The GOODEST: Our Favorite Things to Learn and Do This Past Week The GOODEST: Our Favorite Things to Learn and Do This Past Week
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The Internet Is Practically Begging Michelle Obama To Run For Presidentby Eric Pfeiffer
Creepy iPhone App Automatically Creates A Folder For Bra Photosby Tod Perry
Generation Kidlessby Mike Mariani
The Lady Who Flipped Off Trump's Motorcade Has Been Given Unsolicited Money From Grateful Strangersby Penn Collins
Teacher Fired After Posting Racist Comments About Michelle Obama To Facebookby Leo Shvedsky
These Sexist, Old Postcards Are Eerily Similar To Tweets By Trump Supportersby Kate Ryan
6 Insane Conspiracy Theories That Actually Turned Out To Be Trueby Leo Shvedsky
28 Of Barack Obama’s Greatest Achievements As President Of The United Statesby Tod Perry
How Much Bank Do You Really Need To Have A Baby?by Vivienne Woodward
The GOODEST: Our Favorite Things to Learn and Do This Past Week
by Meghan Neal
Chances are you know someone affected by Hurricane Sandy. Just a text message. Just 10 bucks. It's so easy.
The idea behind the ad is to give Ohioans 50 seconds of reprieve from the constant political attack ads that bombard the crucial swing state—especially the weekend before the election.
Inspired by the Take Back Tuesday challenge, Matt Luckhurst asked his students at the School of Visual Arts in NYC to create a new phenomenon around the act of voting. Here's their beautiful work.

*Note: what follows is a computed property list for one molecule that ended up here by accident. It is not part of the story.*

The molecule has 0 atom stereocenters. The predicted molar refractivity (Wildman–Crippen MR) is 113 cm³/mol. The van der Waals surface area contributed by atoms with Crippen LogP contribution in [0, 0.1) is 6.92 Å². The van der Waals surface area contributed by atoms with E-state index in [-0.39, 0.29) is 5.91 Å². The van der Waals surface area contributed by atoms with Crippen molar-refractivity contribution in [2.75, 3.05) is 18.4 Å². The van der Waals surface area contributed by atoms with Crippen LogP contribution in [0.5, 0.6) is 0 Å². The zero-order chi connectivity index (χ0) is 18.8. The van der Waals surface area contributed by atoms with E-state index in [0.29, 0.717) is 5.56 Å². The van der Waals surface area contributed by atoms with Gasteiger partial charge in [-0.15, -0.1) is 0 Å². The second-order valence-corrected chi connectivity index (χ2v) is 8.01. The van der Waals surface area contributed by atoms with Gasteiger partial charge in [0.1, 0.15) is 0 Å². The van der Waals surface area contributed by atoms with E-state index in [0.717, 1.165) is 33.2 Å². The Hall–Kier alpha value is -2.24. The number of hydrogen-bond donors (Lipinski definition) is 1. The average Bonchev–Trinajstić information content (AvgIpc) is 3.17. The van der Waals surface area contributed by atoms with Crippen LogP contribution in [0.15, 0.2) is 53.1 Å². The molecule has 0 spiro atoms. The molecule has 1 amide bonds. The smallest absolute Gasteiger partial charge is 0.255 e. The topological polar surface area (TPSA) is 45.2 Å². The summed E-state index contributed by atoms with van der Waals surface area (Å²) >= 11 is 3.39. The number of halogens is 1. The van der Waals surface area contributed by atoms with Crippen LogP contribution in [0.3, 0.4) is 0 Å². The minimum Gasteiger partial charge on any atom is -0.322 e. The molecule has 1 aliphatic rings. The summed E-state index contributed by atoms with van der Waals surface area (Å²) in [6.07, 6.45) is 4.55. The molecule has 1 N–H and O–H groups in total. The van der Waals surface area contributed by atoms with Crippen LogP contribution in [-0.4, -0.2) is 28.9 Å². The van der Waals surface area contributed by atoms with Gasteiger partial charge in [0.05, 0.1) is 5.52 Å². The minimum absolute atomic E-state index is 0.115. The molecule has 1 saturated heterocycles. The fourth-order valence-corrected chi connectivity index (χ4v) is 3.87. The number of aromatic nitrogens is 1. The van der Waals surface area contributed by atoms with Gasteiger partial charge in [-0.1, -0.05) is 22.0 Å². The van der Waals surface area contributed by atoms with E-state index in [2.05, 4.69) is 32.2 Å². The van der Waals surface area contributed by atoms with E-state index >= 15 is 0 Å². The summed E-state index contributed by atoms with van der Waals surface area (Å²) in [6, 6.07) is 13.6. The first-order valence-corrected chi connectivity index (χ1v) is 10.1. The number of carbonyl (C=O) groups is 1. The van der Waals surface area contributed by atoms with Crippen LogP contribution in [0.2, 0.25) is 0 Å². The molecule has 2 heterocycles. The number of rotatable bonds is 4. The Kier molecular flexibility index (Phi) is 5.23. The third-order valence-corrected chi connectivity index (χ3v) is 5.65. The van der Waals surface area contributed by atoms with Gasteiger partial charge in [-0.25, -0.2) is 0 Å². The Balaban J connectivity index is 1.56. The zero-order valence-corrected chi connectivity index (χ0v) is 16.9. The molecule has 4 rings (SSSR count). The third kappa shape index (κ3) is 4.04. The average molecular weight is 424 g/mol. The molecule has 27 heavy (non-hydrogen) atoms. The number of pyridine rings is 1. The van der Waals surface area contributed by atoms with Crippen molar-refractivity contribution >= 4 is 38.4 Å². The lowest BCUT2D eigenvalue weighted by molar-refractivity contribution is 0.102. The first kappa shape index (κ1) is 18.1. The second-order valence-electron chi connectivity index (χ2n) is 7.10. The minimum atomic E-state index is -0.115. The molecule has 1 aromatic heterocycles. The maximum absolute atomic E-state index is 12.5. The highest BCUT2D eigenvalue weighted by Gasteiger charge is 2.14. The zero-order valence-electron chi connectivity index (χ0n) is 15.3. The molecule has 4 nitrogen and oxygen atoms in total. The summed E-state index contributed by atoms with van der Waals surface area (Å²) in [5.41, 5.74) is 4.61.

Aled Lewis began his clever series "Toy Stories" as a personal project, putting his favorite animals—dinosaurs, cats, unicorns, sharks, and bears—in precarious, mostly hilarious situations, and imagining their witty banter.
Projects such as the High Line have kickstarted a new age of urban regeneration—for good or ill—with initiatives from Tel Aviv to Philadelphia attempting to replicate its success on their own turf.
Sure, you’re wearing a wookie costume. You've even gotten some candy while wandering the neighborhood. But this has to be serious: You’re trying to get people to vote.
Amid the criticisms that social media sites are a frivolity consuming the American public one iPhone at a time, their effectiveness during Hurricane Sandy provides affirmation that their purpose far exceeds Jennifer Aniston pregnancy rumors.
Illustration by Jessica De Jesus